“Examine yourselves, to see whether you are in the faith. Test yourselves. Or do you not realize this about yourselves, that Jesus Christ is in you?—unless indeed you fail to meet the test!” (2 Corinthians 13.5)
One wonders if Paul were speaking to us for the first time today, if many American evangelicals would decry him as being outside the bounds of the gospel message?
“Examine yourselves”? ”Unless you fail to meet the test”? What type of work’s righteousness is this?
Or even worse, say they test themselves by trying to recall the date they prayed a special prayer.
Of course I’m saved. I know when I asked Jesus into my life down to the second. Look! Here’s my spiritual birth certificate!
Alas, how can we judge Paul wrong when he says this? Or elsewhere, when he tells us to “work out [our] own salvation with fear and trembling” (Philippians 2.12b)? Or when Peter instructs us to “make [our] calling and election sure” (2 Peter 1.10)?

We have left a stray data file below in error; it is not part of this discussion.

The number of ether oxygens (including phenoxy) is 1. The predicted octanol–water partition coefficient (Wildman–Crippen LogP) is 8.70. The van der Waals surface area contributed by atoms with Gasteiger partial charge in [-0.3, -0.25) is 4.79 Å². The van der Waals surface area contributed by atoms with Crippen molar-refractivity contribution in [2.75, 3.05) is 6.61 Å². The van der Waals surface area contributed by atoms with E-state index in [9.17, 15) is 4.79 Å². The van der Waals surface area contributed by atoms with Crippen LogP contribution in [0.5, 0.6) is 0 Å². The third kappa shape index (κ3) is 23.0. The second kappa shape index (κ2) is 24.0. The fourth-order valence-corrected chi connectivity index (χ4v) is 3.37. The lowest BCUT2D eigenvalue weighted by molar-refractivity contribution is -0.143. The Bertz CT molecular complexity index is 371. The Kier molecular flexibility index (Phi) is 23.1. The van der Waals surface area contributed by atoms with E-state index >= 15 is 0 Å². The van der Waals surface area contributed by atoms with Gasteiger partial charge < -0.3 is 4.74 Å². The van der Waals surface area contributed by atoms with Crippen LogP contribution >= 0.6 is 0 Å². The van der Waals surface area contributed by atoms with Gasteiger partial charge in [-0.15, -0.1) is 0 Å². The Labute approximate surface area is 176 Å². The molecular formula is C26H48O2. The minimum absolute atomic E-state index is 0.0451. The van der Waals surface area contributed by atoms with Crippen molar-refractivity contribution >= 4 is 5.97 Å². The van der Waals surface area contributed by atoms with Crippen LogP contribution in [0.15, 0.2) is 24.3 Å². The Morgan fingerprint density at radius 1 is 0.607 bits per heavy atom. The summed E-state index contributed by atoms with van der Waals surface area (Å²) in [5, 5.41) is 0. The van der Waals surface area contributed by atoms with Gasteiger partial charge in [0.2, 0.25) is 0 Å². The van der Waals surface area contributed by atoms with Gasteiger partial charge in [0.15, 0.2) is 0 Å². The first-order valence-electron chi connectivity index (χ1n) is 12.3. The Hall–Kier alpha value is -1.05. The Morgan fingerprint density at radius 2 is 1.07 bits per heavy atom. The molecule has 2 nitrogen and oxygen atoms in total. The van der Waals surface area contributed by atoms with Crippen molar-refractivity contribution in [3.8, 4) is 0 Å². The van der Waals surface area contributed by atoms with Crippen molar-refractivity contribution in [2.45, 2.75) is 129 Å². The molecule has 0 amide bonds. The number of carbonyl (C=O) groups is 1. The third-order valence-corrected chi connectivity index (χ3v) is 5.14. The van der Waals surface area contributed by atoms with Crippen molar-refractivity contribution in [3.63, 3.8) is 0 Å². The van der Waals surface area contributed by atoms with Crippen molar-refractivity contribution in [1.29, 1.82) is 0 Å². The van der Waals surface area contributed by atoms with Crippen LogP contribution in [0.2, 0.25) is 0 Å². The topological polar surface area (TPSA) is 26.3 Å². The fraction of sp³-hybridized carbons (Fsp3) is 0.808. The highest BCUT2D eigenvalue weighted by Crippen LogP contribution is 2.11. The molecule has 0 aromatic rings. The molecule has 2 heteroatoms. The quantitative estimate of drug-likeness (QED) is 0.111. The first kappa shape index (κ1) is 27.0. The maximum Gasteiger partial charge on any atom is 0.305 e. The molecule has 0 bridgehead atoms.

Let us not abuse the blessed truth of sola fide, justification by faith alone, by making that the final word in our journey with Christ. For surely, justification is by faith alone, but salvation in total exhibits so much more, as in it God plans to conform us to the image of his Son (Romans 8.29-30).
Should we be satisfied by our hope that the prayer we prayed was the right one? That the confession we repeated was earnest enough? There is no doubt that God will sustain all those who truly come to him (cf. John 6.37, 40, 10.26-29, Romans 8.30), but is that all we should rest on? Without assurance one is left every day to sweat under the future possibility of the fires of hell. You just don’t know. Peace comes by examining yourself and finding the evidences of a living faith flowing from your life (cf. Galatians 2.20, James 2.17).